Influenza vaccination rates and informed consent in Dutch nursing homes: survey of nursing home physiciansBMJ 2002; 324 doi: https://doi.org/10.1136/bmj.324.7333.328 (Published 09 February 2002) Cite this as: BMJ 2002;324:328
- Marcel Verweij, research fellow (, )
- Mariëtte van den Hoven, junior researcher
- Centre for Bioethics and Health Law, Utrecht University, Heidelberglaan 2, NL-3584 CS, Utrecht, Netherlands
- Correspondence to: M Verweij
- Accepted 13 September 2001
Influenza is a major cause of morbidity and mortality among residents of nursing homes.1 Many nursing homes therefore aim at high vaccination rates. To meet this aim some homes use tacit consent policies, in which the vaccine is given unless residents or their proxies state that they do not want it. Such policies deviate from standard (express) consent procedures, which require that vaccination occurs only if the resident or his or her proxy gives consent. Is this deviation from standard informed consent procedures justified? We explored consent procedures and vaccination rates in Dutch nursing homes to determine the effects of current practice.
Participants, methods, and results
In October 2000, we sent a questionnaire to all (353) nursing homes in the Netherlands for completion by one of the nursing home physicians. Doctors were asked to provide exact vaccination rates or, if that was not possible, to estimate the rate within 10% ranges (90-100%, 80-90%, etc). The questionnaire also asked about vaccination and consent policies. We analysed data using SPSS-9. Differences were considered significant if P<0.05.
We received 245 completed questionnaires. Eighteen nursing homes seemed to have shut down or merged into other institutions. We therefore counted the response rate as 73% (245/335). The average vaccination rate (based on exact information) in nursing homes was 86%. When we combined exact and estimated data, 120 homes (49%) had a vaccination rate of 90% or higher (table).
Ninety eight homes had a written vaccination policy. These institutions had lower vaccination rates than homes without written policies. Only 53 (22%) nursing homes asked healthcare workers to be vaccinated.
In all, 106 institutions followed tacit consent procedures for all residents. Nursing homes with tacit consent procedures had higher vaccination rates than institutions that required express consent from all residents (mean rate 89% v 82%, P<0.001)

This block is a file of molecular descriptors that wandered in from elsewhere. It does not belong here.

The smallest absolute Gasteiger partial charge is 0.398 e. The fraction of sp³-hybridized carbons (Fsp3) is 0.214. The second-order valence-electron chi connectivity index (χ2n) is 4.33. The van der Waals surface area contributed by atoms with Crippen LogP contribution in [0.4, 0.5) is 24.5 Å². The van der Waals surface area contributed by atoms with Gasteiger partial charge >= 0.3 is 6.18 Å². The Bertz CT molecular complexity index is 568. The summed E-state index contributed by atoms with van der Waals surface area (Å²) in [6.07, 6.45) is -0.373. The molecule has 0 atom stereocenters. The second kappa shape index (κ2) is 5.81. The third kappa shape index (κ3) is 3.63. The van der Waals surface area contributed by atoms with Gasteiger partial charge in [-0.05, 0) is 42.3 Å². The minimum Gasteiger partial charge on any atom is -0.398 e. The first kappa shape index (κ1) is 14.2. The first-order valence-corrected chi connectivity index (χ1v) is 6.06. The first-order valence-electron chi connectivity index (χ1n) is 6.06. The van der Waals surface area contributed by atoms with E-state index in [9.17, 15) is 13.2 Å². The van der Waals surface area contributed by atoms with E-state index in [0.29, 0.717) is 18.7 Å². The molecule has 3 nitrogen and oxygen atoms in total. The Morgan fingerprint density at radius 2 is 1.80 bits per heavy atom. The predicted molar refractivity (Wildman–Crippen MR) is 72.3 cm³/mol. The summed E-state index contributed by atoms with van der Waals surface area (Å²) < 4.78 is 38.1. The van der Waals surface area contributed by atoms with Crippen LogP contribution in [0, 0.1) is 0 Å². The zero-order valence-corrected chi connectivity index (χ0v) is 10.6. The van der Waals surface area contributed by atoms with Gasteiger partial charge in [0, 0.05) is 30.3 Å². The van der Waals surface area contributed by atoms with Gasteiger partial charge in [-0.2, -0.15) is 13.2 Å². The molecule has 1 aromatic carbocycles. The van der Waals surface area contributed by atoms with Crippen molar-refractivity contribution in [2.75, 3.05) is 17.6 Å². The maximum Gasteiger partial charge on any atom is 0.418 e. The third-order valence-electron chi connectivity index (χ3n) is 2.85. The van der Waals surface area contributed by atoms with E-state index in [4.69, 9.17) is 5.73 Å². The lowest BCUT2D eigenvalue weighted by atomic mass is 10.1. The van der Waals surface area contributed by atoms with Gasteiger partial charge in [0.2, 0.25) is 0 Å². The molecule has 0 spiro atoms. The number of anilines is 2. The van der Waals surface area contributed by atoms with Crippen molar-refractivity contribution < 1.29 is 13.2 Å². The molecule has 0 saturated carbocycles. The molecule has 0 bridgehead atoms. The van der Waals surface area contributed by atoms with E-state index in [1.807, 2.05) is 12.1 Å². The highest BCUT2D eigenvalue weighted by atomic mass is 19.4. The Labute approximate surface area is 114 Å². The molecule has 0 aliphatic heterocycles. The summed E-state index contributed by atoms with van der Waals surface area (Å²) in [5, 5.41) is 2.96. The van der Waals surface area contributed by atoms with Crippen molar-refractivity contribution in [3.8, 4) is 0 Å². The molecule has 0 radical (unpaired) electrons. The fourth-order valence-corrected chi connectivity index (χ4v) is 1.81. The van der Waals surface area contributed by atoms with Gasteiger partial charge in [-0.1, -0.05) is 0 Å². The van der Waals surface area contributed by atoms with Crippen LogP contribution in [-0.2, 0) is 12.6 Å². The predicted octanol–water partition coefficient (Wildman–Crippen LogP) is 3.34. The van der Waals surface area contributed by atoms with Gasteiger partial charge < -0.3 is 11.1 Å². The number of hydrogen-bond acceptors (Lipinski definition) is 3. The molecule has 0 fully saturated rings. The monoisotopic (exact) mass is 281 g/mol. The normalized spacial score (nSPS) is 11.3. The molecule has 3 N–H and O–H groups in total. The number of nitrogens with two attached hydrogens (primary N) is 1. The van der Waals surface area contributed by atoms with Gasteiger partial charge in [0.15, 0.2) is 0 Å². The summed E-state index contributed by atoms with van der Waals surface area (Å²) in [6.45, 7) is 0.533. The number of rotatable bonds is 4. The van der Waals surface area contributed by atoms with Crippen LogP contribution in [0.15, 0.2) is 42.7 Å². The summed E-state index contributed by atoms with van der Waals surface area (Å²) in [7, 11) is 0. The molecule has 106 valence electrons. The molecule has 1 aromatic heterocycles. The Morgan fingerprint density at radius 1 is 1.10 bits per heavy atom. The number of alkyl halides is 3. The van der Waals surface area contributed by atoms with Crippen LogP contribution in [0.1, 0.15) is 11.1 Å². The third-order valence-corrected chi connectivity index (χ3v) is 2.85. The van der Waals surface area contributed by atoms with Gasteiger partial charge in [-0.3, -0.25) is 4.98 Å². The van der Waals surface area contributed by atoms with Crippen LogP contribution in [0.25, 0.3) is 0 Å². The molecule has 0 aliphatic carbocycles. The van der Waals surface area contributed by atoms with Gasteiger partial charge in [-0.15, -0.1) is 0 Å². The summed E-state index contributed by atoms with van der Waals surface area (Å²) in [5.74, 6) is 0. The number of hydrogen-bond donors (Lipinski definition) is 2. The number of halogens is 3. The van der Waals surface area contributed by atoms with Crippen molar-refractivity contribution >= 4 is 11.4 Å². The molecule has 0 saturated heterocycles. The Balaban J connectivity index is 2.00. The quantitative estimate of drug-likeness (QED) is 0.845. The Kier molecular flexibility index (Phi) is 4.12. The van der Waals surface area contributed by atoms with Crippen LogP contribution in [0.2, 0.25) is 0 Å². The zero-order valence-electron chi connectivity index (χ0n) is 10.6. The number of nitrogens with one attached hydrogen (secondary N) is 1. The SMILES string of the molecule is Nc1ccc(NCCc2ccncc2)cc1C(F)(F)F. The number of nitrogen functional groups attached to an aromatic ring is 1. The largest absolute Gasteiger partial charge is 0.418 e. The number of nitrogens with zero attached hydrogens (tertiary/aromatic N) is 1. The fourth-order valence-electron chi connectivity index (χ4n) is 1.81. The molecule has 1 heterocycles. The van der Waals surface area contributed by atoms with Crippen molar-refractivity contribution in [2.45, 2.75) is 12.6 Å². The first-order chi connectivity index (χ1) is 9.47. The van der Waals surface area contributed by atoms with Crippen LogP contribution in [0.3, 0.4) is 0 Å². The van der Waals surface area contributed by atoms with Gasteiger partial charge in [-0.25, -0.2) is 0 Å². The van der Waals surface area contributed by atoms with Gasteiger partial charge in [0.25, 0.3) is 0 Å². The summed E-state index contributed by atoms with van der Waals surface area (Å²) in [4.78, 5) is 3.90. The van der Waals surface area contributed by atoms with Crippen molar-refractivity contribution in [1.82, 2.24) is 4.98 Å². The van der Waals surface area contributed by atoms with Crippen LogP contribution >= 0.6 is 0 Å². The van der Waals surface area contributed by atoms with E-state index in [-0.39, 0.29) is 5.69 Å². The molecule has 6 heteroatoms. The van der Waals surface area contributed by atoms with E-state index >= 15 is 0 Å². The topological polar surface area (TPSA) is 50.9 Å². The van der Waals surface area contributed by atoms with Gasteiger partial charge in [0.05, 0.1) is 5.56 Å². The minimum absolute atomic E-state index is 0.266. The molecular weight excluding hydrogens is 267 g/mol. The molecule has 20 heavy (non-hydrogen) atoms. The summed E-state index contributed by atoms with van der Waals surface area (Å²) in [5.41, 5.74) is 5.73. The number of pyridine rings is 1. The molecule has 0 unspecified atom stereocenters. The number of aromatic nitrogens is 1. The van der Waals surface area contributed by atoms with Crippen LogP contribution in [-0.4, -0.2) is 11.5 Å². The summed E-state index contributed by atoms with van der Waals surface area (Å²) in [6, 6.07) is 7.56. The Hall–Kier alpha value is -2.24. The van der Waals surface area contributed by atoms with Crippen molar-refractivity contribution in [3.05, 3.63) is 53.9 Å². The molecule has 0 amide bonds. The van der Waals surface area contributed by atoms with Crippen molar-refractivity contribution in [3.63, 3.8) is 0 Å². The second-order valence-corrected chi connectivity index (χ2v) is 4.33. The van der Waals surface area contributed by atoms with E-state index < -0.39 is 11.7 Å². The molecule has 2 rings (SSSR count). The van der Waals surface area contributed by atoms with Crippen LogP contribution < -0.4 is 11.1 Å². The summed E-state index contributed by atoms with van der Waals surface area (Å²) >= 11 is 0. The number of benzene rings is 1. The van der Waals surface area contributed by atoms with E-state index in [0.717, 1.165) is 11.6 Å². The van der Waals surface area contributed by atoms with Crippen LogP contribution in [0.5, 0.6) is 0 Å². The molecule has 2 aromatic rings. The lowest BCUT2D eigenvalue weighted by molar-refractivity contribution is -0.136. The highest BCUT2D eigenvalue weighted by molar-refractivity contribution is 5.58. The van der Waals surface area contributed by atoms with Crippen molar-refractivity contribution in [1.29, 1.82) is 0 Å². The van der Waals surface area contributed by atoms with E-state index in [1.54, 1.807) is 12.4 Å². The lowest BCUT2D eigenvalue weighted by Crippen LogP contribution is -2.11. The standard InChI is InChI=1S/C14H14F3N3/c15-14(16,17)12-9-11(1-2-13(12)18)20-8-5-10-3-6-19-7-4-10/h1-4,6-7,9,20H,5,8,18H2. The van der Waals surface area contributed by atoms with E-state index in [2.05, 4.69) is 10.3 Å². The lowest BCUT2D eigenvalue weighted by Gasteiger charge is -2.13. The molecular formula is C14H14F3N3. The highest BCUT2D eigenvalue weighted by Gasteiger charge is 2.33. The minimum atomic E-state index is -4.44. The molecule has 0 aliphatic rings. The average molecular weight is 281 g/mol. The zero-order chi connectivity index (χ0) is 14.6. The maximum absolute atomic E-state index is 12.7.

We have shown that homes that use tacit consent have higher vaccination rates than those which require express consent, but the difference may not be sufficient to justify use of such a policy. Tacit consent implies that residents and their proxies are informed about vaccination and are vaccinated unless they refuse. This procedure deviates from standard informed consent procedures2 and therefore raises ethical problems. If tacit consent is presumed, the health professional will often not be certain whether the person received the relevant information or whether the information was adequately understood. Moreover, it is unclear that a voluntary choice was made.
There is a potentially strong collective argument for aiming at high vaccination rates and hence for preferring tacit consent.3 High immunisation rates may result in herd immunity, which increases protection for all residents, including the weakest patients. Moreover, it may reduce the risk of an influenza outbreak that will disrupt daily institutional life and care. However, there are some problems with this argument. Firstly, our survey shows that many nursing homes that use express consent procedures have vaccination rates (>80%) that may be sufficient for herd immunity. Hence, tacit consent is not necessary for herd immunity. Secondly, tacit consent can be valid only if everyone is aware that they have a choice. This puts far reaching demands on the information process. Lastly, only 53 of the 245 institutions asked employees to be vaccinated. We suspect that vaccination rates among nurses are low, and this will frustrate herd immunity within the institution. 4 5 If vaccination of healthcare workers is inadequate, the aim of herd immunity is not a sufficient argument to deviate from standard consent procedures.
Contributors: MV and MvdH contributed to the conception and design of the study and to analysis and interpretation of the data. MvdH is the guarantor.
Funding Health Research and Development Council of the Netherlands.
Competing interests None declared.